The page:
Sitting in the department meeting, lists of issues are being fired at you from the usual agenda. Your colleagues’ eyes are rolling, arms crossed and lips pursed in distaste at the never-ending problems. You are sweating! Your cheeks burn and your hands tingle as you choke back the solution you think just-might-work. You can barely hear the rest of the points as you run over and over in your mind, how you might disrupt this meeting with the solution that is buzzing to be heard. If you could just bring yourself to lay the creative idea on the table… or is it a stupid idea? No matter, the meeting is over. It’s just another idea that you didn’t dare share.
Think about what brought you into teaching in the first place. The opportunity to continue to work with / learn more about your specialist subject, and to communicate their enthusiasm for this subject to others, may be high up on the list of reasons. For those in the primary sector, the chance to teach a range of subjects, and to spend time in the company of younger children, may feature strongly. We may want to build relationships, to make a difference to people’s lives – something which doesn’t really feature in a number of professions. We may see schools as places where we will continue to learn and to stretch ourselves; there will be variety and the opportunity for a wide range of experiences within and beyond the classroom.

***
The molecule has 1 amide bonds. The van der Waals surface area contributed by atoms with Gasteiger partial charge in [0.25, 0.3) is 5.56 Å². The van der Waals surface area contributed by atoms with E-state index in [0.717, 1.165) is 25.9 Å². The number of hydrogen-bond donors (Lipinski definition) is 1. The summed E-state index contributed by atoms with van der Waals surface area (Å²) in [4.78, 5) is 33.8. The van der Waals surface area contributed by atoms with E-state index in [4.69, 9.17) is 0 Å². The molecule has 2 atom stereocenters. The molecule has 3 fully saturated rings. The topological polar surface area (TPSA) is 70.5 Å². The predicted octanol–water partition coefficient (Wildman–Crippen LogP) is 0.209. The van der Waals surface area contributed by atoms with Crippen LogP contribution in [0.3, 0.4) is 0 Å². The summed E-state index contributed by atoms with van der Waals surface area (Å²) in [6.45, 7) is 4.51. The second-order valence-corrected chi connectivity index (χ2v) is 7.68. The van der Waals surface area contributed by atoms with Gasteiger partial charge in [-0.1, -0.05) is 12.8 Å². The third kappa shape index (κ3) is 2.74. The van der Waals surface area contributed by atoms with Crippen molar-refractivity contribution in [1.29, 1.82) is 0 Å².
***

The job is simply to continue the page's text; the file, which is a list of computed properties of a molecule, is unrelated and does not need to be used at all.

Education Secretary Michael Gove wants to change the primary and secondary school curriculums in England.
He has said he wants pupils to be taught a "core knowledge" of facts and figures. He wants them to be able to recite their times tables, punctuate a sentence correctly and list capitals of the world.
The education systems in Hong Kong, Finland, and South Korea are often lauded as among the best in the world, scoring highly in international league tables.
Here academics suggest reasons why the state-run education system in these countries is top of the class.
Photo credit: Wootang01
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